And no, after a decade of schooling (it's weird that your arbitrary line in the sand is middle school, but ok...), you don't necessarily know what effect a school's environment will have on you. In your entire academic career, how much time was spent in an institution that you had complete control over choosing? Many people have never gone to school outside their home state. Does that mean that someone with biglaw ambitions should go to South Carolina over Harvard? Or BU over Berkeley? If your answer to either of those questions is to go to the school with worse job placement numbers because it makes you feel more "at home", then it's an unambiguously dumb take on the question.

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Re: Why is Michigan considered peers with V/P?

Postby UVAIce » Tue Sep 12, 2017 10:19 am

nyu2019maybeplease wrote:You and I disagree about this consistently.

Once you're in the band of schools that feed kids to Biglaw, personal performance is by a mile the most important factor in hiring. A typical kid in the top 20% at Georgetown is going to do better than a kid in the bottom half of Michigan, or even Columbia. If you know how you work, act on that information.

I say this not for purposes of making myself seem awesome: I had a pretty successful recruiting season. I feel confident it would not have gone as well had i been at NYU or Columbia, because i don't think I would have had the same grades.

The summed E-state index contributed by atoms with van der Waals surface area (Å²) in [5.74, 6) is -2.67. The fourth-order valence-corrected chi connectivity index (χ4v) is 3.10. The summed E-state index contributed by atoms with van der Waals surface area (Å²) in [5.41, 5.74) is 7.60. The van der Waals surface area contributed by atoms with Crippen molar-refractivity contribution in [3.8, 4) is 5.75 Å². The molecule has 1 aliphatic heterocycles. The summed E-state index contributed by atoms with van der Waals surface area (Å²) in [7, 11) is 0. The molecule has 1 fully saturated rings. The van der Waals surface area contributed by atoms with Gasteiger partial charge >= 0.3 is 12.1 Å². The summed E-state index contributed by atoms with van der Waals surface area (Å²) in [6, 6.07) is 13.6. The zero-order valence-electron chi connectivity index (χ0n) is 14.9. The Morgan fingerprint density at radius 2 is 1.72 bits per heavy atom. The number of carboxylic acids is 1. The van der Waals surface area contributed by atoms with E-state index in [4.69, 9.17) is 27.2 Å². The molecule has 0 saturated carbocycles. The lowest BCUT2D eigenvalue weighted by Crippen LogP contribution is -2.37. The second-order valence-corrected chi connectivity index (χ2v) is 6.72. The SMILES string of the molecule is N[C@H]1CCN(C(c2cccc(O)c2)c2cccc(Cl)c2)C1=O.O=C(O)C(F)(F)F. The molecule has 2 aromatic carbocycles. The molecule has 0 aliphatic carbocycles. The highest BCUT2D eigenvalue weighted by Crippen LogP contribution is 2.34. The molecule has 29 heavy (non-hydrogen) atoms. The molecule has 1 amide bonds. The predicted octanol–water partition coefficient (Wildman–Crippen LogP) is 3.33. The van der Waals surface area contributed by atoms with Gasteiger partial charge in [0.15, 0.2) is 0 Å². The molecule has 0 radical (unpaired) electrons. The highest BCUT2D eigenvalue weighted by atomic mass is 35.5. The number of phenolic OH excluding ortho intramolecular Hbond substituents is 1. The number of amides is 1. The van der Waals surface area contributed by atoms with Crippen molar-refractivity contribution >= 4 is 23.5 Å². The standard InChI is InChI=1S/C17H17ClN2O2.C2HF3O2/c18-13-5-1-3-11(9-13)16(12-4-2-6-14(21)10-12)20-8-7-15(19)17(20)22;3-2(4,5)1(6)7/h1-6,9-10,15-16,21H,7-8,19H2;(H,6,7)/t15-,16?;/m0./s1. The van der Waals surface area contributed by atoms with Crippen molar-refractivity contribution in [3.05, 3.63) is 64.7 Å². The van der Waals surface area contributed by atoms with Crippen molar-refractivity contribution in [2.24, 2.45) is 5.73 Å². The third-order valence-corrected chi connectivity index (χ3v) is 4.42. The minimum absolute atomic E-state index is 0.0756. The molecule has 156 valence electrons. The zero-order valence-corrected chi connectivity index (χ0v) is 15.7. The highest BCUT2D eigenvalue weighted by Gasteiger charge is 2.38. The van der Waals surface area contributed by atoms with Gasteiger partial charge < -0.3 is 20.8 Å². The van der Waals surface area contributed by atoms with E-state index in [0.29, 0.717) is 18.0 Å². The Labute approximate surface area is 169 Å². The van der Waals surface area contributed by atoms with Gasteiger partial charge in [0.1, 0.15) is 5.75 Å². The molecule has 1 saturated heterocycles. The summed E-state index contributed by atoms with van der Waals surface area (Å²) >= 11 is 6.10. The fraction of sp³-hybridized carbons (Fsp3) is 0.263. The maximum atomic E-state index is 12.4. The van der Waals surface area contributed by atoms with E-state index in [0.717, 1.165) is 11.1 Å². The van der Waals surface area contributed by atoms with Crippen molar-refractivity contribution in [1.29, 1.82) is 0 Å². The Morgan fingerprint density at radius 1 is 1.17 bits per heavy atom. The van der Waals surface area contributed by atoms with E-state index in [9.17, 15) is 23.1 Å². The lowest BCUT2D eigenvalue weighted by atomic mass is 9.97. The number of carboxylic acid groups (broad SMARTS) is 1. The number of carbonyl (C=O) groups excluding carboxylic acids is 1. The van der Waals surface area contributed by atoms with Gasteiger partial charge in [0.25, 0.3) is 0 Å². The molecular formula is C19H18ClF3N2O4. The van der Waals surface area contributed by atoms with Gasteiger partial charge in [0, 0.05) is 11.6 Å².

cavalier1138 wrote:
nyu2019maybeplease wrote: If, on the other hand, you need the energy of a big city to keep you going, I wouldn't say pick Michigan over Northwestern or even Georgetown, because it doesn't have that.


Given Georgetown's employment outcomes in the private sector, I definitely wouldn't endorse this line of thinking for anyone who wants to end up at a big firm.

OP: this is why ratings bands aren't your best source of information. Look at employment numbers, debt at graduation, and what you want to do with your degree.


So I hear people make this kind of comment fairly often, but it's been my experience that students who are at the top of the class at one law school tend to do fine, if not just as well, a at higher rated law schools. As much as branding tries to state otherwise, the difference in quality of students between a Georgetown and a Columbia is pretty small. Do not pick UVA or Michigan over a Harvard because you think that you'll get better grades at a lower T-14 school. You could be in for a rude awakening - I personally know many people who picked lower-T-14 schools over a HYS or CCN and they did not blow it out of the water grade wise (they did, however, all have good outcomes).

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Re: Why is Michigan considered peers with V/P?